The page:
Of course, there will be music. There's always music at the Center for Southern Folklore's Memphis Music & Heritage Festival, often more than 100 performers in all. But where there's music, there are also memories, and this year's festival honors the life and legacy of Hattie Childress, a perpetually youthful storyteller, artisan, and cook whose wonderful quilts were only surpassed by her fantastic chow-chow. Childress, a festival mainstay who's been showing work and selling canned goods through the center since the 1980s, passed earlier this year at the age of 92.
Childress was the daughter of sharecroppers. She grew up working in the kitchen with her mother and grandmother and watching the two women sit close together in the wintertime making quilts. As a young woman, she came to Memphis to escape domestic abuse. In 2006, her quilts were exhibited at the Brooks Museum in a show called "Blocks and Pieces." Childress will be remembered at this year's Music and Heritage Festival with a display of her quilts.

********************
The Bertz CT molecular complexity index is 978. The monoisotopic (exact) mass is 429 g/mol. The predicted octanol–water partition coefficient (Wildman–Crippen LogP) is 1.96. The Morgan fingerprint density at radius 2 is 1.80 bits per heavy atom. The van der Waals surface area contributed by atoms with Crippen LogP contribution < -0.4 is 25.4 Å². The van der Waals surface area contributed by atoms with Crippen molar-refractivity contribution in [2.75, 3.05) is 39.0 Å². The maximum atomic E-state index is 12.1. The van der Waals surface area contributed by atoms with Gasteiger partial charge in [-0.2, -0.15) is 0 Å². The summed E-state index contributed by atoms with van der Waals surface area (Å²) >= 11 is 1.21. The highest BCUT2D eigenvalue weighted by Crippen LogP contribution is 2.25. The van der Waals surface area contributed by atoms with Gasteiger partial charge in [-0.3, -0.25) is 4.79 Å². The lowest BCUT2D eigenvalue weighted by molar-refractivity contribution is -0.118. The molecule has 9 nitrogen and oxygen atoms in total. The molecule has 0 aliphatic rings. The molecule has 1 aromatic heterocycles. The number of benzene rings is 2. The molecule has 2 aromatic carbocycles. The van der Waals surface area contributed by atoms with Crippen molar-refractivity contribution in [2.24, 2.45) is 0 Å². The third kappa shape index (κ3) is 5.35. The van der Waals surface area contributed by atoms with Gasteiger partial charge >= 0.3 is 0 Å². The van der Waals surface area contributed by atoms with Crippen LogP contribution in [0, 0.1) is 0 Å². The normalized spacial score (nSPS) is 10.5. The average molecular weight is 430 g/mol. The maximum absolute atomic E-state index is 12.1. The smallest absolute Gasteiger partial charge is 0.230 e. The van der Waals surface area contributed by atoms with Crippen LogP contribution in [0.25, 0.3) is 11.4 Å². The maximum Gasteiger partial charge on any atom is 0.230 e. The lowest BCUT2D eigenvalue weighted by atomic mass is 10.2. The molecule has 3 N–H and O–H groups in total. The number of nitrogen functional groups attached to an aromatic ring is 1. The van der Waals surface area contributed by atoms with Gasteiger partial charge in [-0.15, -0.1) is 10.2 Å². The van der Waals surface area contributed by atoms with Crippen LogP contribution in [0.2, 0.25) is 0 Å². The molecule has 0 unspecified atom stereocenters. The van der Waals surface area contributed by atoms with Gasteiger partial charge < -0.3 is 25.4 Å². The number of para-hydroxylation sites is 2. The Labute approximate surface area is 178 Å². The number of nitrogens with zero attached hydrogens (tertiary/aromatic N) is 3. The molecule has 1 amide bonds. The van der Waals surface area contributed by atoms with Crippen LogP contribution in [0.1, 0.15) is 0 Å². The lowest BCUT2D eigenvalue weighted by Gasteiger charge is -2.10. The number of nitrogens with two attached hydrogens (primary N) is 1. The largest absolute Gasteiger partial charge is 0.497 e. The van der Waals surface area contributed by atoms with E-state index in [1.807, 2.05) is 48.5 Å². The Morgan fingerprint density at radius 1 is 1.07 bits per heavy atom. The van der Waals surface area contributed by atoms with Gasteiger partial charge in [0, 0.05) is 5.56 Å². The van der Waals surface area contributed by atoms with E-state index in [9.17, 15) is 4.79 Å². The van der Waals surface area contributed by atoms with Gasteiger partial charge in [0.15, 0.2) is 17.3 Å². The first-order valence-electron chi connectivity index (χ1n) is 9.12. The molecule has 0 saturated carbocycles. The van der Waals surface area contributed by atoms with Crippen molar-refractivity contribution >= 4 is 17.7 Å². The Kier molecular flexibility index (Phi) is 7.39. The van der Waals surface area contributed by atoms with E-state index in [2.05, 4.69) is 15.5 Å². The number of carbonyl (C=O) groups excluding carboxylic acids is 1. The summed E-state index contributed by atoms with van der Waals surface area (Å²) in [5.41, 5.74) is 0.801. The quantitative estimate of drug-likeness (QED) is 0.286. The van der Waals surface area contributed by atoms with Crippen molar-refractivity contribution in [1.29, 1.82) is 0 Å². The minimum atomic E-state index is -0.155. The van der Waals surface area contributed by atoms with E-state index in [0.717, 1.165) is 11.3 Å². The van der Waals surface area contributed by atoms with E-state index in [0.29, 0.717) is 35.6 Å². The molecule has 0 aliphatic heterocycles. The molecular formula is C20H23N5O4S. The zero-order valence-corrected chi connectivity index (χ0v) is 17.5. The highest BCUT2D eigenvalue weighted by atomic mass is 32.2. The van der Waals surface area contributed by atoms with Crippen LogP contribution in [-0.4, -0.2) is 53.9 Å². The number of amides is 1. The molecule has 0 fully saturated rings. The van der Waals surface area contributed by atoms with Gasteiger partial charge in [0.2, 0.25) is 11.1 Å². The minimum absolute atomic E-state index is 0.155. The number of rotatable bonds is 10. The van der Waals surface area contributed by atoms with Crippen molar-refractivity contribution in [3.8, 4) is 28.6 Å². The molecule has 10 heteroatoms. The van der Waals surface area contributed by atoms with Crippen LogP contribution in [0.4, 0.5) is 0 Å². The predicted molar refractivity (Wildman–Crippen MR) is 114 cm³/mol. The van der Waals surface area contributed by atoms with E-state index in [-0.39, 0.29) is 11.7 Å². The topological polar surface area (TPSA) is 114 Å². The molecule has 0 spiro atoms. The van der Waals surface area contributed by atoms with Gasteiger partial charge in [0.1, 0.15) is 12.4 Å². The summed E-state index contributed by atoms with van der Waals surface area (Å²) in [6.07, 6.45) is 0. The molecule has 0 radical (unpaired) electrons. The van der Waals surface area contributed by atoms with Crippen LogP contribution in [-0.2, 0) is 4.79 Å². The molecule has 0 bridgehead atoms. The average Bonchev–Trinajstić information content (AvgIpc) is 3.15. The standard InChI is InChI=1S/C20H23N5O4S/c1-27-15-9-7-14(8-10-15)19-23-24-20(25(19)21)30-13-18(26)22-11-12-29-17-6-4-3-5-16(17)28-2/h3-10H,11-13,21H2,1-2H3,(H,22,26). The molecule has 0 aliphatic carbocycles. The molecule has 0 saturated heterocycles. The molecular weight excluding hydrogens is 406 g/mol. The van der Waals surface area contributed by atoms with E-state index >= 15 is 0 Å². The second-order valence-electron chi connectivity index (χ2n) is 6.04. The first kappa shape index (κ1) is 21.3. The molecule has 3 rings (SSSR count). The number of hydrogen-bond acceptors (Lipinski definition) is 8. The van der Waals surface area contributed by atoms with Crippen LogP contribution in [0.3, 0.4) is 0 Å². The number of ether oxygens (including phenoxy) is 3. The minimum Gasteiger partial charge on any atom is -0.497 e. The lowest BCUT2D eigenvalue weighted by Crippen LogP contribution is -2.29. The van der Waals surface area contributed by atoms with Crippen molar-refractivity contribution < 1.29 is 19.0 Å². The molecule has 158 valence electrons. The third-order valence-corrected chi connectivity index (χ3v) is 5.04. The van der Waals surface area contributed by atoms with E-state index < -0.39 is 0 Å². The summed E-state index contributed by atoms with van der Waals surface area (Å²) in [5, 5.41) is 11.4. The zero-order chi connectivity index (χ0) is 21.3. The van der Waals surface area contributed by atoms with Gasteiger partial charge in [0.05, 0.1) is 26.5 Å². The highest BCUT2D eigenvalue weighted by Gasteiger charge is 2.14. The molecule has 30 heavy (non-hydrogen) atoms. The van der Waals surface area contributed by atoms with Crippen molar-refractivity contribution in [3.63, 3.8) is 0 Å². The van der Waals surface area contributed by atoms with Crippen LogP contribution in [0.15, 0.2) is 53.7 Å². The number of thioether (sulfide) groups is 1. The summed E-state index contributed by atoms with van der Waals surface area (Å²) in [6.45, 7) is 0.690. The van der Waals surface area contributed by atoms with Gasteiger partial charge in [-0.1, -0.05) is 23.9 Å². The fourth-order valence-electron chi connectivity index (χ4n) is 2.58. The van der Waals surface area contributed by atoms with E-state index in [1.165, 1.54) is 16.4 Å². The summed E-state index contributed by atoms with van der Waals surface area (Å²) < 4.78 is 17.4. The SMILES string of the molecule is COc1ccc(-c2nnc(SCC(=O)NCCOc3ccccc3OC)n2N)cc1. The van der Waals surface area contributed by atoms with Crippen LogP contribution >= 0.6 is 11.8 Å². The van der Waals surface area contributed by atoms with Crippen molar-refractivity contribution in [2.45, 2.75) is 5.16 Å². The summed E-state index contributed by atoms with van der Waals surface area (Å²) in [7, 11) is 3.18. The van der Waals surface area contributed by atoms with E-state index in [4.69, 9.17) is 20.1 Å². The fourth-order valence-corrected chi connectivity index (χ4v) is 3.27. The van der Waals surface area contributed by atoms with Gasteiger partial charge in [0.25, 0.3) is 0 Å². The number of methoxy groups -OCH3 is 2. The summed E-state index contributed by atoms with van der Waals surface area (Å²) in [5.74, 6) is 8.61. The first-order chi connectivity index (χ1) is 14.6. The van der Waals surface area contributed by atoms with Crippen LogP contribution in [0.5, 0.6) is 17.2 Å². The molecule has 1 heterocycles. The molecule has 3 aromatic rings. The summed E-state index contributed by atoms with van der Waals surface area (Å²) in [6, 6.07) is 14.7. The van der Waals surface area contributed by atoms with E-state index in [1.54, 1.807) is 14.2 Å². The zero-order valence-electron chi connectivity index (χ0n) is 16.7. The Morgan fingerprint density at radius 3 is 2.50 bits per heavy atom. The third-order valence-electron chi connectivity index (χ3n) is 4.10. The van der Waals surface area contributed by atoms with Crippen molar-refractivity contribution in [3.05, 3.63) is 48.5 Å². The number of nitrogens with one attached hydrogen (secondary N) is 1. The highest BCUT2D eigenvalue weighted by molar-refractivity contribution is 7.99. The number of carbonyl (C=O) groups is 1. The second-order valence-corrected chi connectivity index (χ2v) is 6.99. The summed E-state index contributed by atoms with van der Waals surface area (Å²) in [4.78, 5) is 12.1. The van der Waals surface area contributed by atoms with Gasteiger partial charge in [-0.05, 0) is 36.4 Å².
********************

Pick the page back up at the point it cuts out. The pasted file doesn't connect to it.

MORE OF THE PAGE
The downtown festival has become a Labor Day tradition and celebration of all things regional, from art and dance to music and cuisine. Every genre of music has been welcomed including blues, soul, gospel, and country, with plenty of rock, bluegrass, some jazz, and even a touch of pure Memphis weirdness. Over the years, it has showcased artists ranging from big-panty provocateur Bobby Rush to garage-rock heroes the Oblivians, to Stax legend Carla Thomas.
Memphis' reputation as a music town is such that a complete lineup is seldom announced or marketed in advance, but some artists scheduled to appear at this year's event include Joyce Cobb, Elmo and the Shades, Domingo Montes, and the Bell Singers.